I hear my own voice, air-conducted from a recording, rather than vibrating through my bones as I usually hear it, and experience the usual discomfort that brings. I cringe at how audible my thoughts and attitudes are even if not overtly discussed. I hear my interviewee’s voice and feel excited at how much they appear to reveal. I feel affection, curiosity and frustration. Listening repeatedly feels like uncovering something that lies beneath the apparent. I sometimes use video software to listen ‘scrubbing’ back and forth through the timeline of the conversation. The incremental acute focussing of attention as I repeatedly replay, retype, annotate and re-interpret, feels like slowly cutting a groove into material with increasing pressure. Noticing thematic threads, making connections through annotation and interpretation in turn generates new understanding of the original material. That this act should have a textility of sorts, or should feel like making, surprised me.10 That I should find myself in the absorption of something like ‘flow’ when re-viewing small audio clips repeatedly, experiencing a fragmented version of an interaction that originally flowed, was an interesting revelation and will require further attention as I try to understand it as an integral part of my method.
The tension between the primacy of the image and the growing tendency towards dematerialisation in the work brings to mind Jill Stoner’s thoughts on Minor Architectures – kinds of re-appropriation, re-activation and deconstruction, of the built environment which could be seen as challenging the power structures and the myths inherent in architecture and society. In exploring how we might begin to identify Minor Architectures she notes ‘They are intentionally improvised, fractional, stripped of decoration and even of grammar […] form will tend to dissipate to give way to the immaterial.’ 11
A Fabrication re-uses a template, pattern or ‘master’, and uses this as a starting point to reveal something about achieving an improvisational ‘flow’. This structure could perhaps be considered in terms of Stoner’s concepts. At the outset, there was no intention for the work to illustrate or demonstrate these ideas, but the act of making has given me new material through which I can converse with them.
1 Brian Price, Frank and Lillian Gilbreth and the manufacture and marketing of motion study, 1908-1924, (Business and economic history, 1989), <http://web.mit.edu/allanmc/www/TheGilbreths.pdf> [accessed 20 July 2016].
2 Raymond Francis Yates, Boys'
Book of Model Boats (New York: The Century Co., 1920),
< https://ia802307.us.archive.org/9/items/boysbookofmodelb00yate2/boysbookofmodelb00yate2.pdf> [accessed 20 July 2016].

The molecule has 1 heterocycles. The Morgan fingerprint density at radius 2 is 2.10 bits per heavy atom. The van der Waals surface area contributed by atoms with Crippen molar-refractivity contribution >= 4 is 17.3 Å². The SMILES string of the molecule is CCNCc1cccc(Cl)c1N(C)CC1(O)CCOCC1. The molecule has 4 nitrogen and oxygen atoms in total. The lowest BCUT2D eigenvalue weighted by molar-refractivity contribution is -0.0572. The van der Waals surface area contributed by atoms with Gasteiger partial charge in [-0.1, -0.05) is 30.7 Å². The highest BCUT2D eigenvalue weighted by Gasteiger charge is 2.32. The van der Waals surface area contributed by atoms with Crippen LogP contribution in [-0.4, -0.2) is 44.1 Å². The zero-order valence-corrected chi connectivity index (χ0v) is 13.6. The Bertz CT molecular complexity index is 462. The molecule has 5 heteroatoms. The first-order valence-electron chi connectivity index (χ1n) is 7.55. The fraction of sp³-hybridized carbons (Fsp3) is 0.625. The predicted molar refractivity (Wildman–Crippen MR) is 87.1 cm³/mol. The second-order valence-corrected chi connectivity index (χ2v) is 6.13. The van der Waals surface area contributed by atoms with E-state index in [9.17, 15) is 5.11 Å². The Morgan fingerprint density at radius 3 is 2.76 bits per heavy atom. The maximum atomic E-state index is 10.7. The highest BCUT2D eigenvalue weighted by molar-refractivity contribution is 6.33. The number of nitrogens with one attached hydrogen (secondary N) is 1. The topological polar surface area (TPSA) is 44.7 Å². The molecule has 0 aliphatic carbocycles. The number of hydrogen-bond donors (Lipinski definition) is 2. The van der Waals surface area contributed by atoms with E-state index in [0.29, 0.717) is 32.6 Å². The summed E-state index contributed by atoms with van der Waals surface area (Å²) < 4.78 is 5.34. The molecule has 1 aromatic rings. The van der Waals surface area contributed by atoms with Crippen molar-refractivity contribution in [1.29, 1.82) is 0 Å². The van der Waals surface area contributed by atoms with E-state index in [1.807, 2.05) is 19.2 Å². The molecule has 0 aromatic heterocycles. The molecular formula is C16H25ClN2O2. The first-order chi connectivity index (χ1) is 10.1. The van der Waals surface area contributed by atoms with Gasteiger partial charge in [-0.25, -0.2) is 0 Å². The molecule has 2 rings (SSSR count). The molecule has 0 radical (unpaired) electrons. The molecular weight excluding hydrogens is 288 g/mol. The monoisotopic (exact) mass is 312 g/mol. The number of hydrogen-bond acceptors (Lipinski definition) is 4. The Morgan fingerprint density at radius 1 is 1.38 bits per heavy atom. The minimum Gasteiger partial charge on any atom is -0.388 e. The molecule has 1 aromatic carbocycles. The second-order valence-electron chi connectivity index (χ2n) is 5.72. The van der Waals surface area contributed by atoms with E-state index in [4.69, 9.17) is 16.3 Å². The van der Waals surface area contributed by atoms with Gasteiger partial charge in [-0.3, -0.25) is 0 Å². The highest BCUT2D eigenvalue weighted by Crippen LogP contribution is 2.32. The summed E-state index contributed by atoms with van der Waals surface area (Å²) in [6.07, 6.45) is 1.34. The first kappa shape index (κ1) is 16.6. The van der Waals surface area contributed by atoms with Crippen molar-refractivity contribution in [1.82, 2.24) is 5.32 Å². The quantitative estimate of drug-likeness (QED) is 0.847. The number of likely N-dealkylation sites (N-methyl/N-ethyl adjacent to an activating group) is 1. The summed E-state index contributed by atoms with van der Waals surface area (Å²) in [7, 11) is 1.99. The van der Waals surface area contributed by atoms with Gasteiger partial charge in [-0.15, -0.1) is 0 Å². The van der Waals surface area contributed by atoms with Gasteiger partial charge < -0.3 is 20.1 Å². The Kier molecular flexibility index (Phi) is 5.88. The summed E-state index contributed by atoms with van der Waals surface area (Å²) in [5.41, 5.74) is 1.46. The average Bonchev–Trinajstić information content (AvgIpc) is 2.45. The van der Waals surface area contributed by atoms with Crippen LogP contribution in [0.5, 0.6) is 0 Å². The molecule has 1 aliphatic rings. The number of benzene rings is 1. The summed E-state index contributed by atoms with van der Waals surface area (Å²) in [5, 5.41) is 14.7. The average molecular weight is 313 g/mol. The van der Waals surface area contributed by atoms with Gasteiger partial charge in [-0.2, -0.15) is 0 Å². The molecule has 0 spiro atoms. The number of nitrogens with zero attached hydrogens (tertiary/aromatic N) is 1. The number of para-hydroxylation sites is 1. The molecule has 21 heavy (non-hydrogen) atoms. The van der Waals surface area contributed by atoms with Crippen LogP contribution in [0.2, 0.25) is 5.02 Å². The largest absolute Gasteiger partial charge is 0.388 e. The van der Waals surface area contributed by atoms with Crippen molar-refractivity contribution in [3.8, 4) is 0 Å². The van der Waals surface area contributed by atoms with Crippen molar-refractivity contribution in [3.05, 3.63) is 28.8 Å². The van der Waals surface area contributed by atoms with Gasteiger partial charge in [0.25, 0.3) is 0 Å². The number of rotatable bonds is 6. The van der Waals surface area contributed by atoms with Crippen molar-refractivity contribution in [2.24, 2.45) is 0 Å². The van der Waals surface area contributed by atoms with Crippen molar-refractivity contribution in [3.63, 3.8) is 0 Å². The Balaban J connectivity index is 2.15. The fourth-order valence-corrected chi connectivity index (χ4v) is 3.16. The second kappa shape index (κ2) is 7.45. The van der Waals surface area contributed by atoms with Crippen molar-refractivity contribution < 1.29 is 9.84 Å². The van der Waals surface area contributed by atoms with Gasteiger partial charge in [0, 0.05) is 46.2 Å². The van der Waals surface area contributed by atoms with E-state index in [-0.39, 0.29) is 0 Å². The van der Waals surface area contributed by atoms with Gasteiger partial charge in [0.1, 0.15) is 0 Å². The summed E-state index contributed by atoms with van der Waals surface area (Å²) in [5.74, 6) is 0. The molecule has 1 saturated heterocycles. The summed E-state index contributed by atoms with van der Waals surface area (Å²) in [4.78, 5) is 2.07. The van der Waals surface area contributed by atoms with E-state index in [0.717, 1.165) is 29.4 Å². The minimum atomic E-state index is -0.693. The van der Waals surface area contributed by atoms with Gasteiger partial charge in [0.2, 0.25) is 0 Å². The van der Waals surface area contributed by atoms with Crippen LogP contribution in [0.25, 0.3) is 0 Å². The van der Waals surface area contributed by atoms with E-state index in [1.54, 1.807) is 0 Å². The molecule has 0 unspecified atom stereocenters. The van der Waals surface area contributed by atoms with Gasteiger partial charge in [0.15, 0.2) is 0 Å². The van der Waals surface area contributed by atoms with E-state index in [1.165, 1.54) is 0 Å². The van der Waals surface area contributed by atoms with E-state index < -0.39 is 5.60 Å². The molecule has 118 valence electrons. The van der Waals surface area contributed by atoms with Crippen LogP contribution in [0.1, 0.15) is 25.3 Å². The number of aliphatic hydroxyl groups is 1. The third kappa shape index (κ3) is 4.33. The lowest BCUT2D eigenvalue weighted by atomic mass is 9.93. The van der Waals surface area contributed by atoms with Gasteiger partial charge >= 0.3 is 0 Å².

This choice of source material aligns with that used in past works. I often select material originating in the early twentieth century. Although not key to the function of the processes in this work, the material nevertheless has significance in the broader project. Nostalgia is important in my line of enquiry, and the social and political connotations of these source materials are a means to begin questioning what different languages of model-use imply, and what their status might be.
3 As the name suggests, this picks up vibrations through contact with objects and surfaces rather than sounds transmitted through the air. My contact microphone was damaged in transit (I was in Copenhagen at the time, Rees lives in Vilnius), so for my part of the work, a standard microphone was used. Ultimately the use of two different recording methods seemed to suit the structure of the piece.
4 Oxford Dictionaries online < https://en.oxforddictionaries.com/definition/rehearsal <> [accessed 17th September 2016].
5 Oxford Dictionaries online < https://en.oxforddictionaries.com/definition/practise> [accessed 17th September 2016].
6Mihaly Csikszentmihalyi, Finding flow: The psychology of engagement with everyday life (New York: Basic Books, 1997).
7 Tim Ingold, ‘The Textility of Making’, Cambridge Journal of Economics, 34 (1), (2010) 91–102. In this work, Ingold compares practice to weaving, and draws out the argument for understanding creativity as a process which progresses forwards as the practitioner senses their way through the material, improvising and responding to its particular qualities; as opposed to a ‘hylomorphic’ view of making in which we assume making is ‘the imposition of form upon the material world, by an agent with a design in mind.’ (p. 1.)
8 Ruth Levitas, Utopia as Method: The Imaginary Reconstitution of Society. (London: Palgrave Macmillan, 2013), p. 5.
9 Levitas (2013), p. 5.
10 Ingold (2010)
11 Jill Stoner, Toward a Minor Architecture (Cambridge, MA: MIT Press, 2012), p. 2.